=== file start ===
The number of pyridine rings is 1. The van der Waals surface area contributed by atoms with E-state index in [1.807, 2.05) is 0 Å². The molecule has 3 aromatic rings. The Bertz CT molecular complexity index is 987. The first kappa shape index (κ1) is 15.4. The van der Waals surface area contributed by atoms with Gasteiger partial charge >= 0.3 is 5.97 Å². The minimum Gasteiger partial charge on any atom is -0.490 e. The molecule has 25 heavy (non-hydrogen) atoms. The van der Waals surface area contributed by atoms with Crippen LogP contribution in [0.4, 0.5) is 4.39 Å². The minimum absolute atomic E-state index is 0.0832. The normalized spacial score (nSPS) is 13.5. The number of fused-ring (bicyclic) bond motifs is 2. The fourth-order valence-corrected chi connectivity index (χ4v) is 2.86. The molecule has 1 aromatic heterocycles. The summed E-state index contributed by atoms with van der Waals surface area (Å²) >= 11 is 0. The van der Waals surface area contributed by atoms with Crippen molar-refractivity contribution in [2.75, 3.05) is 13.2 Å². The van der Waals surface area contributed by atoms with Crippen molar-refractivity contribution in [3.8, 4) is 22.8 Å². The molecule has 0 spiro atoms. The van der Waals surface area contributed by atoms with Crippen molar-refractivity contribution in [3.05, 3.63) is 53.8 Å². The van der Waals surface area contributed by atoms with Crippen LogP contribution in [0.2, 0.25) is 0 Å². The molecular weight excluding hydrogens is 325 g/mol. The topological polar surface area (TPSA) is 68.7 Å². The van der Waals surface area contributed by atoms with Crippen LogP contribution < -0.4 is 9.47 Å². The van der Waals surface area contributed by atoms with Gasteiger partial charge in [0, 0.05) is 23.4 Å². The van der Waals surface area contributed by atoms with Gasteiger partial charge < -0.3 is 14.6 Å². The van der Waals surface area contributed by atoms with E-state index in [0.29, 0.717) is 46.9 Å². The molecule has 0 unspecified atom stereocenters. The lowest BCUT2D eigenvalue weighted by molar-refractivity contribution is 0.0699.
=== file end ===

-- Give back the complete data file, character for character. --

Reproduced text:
The number of pyridine rings is 1. The van der Waals surface area contributed by atoms with E-state index in [1.807, 2.05) is 0 Å². The molecule has 3 aromatic rings. The Bertz CT molecular complexity index is 987. The first kappa shape index (κ1) is 15.4. The van der Waals surface area contributed by atoms with Gasteiger partial charge >= 0.3 is 5.97 Å². The minimum Gasteiger partial charge on any atom is -0.490 e. The molecule has 25 heavy (non-hydrogen) atoms. The van der Waals surface area contributed by atoms with Crippen LogP contribution in [0.4, 0.5) is 4.39 Å². The minimum absolute atomic E-state index is 0.0832. The normalized spacial score (nSPS) is 13.5. The number of fused-ring (bicyclic) bond motifs is 2. The fourth-order valence-corrected chi connectivity index (χ4v) is 2.86. The molecule has 1 aromatic heterocycles. The summed E-state index contributed by atoms with van der Waals surface area (Å²) >= 11 is 0. The van der Waals surface area contributed by atoms with Crippen molar-refractivity contribution in [2.75, 3.05) is 13.2 Å². The van der Waals surface area contributed by atoms with Crippen molar-refractivity contribution in [3.8, 4) is 22.8 Å². The molecule has 0 spiro atoms. The van der Waals surface area contributed by atoms with Crippen molar-refractivity contribution in [3.05, 3.63) is 53.8 Å². The van der Waals surface area contributed by atoms with Crippen LogP contribution in [0.2, 0.25) is 0 Å². The molecular weight excluding hydrogens is 325 g/mol. The topological polar surface area (TPSA) is 68.7 Å². The van der Waals surface area contributed by atoms with Crippen LogP contribution < -0.4 is 9.47 Å². The van der Waals surface area contributed by atoms with Gasteiger partial charge in [0, 0.05) is 23.4 Å². The van der Waals surface area contributed by atoms with Gasteiger partial charge < -0.3 is 14.6 Å². The van der Waals surface area contributed by atoms with E-state index in [0.29, 0.717) is 46.9 Å². The molecule has 0 unspecified atom stereocenters. The lowest BCUT2D eigenvalue weighted by molar-refractivity contribution is 0.0699.